On 27 July, Claire Tochel from the Real World Outcomes Across the Alzheimer’s Disease spectrum for better care: Multi-modal data Access Platform (ROADMAP) Consortium participated in a parallel session dedicated to research on women and dementia at the Alzheimer’s Disease International (ADI) Conference 2018.
The sex- and gender-based diversity in the caregiving role may lead to differences in the quality of the experience and magnitude of the risk for negative outcomes for male and female caregivers. This session discussed various aspects of this gender disparity and implications for caregiver services and research on psychosocial interventions. The symposium included contributions by caregiver and Alzheimer’s disease (AD) experts focusing on various aspects of caring for a person with AD.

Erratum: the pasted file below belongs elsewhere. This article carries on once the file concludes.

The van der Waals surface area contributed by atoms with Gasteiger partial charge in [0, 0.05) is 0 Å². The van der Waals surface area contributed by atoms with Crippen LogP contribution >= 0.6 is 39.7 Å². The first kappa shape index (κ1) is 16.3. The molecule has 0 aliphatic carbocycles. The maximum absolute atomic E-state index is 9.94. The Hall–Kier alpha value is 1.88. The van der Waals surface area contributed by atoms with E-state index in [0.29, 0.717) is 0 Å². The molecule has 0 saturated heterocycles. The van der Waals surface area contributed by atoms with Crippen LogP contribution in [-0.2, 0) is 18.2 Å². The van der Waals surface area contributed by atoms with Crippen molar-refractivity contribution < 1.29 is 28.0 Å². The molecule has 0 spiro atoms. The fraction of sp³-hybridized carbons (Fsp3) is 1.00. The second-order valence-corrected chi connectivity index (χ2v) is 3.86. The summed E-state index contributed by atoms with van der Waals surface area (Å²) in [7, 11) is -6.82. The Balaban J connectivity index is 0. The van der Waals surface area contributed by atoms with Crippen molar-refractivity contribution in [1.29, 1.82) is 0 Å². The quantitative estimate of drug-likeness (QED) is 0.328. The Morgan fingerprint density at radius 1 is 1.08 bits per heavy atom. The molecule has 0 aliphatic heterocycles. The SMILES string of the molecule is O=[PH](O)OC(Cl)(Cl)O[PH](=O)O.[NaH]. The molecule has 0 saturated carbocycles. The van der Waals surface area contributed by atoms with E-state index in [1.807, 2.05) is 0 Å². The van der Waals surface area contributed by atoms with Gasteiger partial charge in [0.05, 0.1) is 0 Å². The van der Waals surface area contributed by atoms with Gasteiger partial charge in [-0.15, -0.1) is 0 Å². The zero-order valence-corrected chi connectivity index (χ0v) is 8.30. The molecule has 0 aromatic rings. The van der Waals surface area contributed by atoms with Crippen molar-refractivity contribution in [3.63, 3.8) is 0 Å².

Claire Tochel gave insights into the work of the Outcome Definition team. She presented a brief overview of the findings from ROADMAP on which outcomes of AD/ dementia are considered important and what this implies for female caregivers of persons living with dementia. Other speakers included Elina Suzuki who presented newly collected data on the quality of dementia care in OECD countries and Jill Lesser who gave a short presentation about the current framework of the Global Alliance for Women’s Brain Health. Furthermore, Lynn Posluns talked about the Women’s Brain Health Initiative in Canada and MaryAnne Sterling discussed the unique ways in which the AD-PCPRN is engaging dementia family caregivers in clinical research. Prof. Mittelman based her presentation on various findings including the original study of the NYU Caregiver intervention (NYUCI). Maria Teresa Ferretti then closed the session with an overview of the Women’s Brain Project’s current understanding of the topic of sex and gender in AD and the position that the Women’s Brain Project has taken with respect to this issue. You can find the ROADMAP presentation here.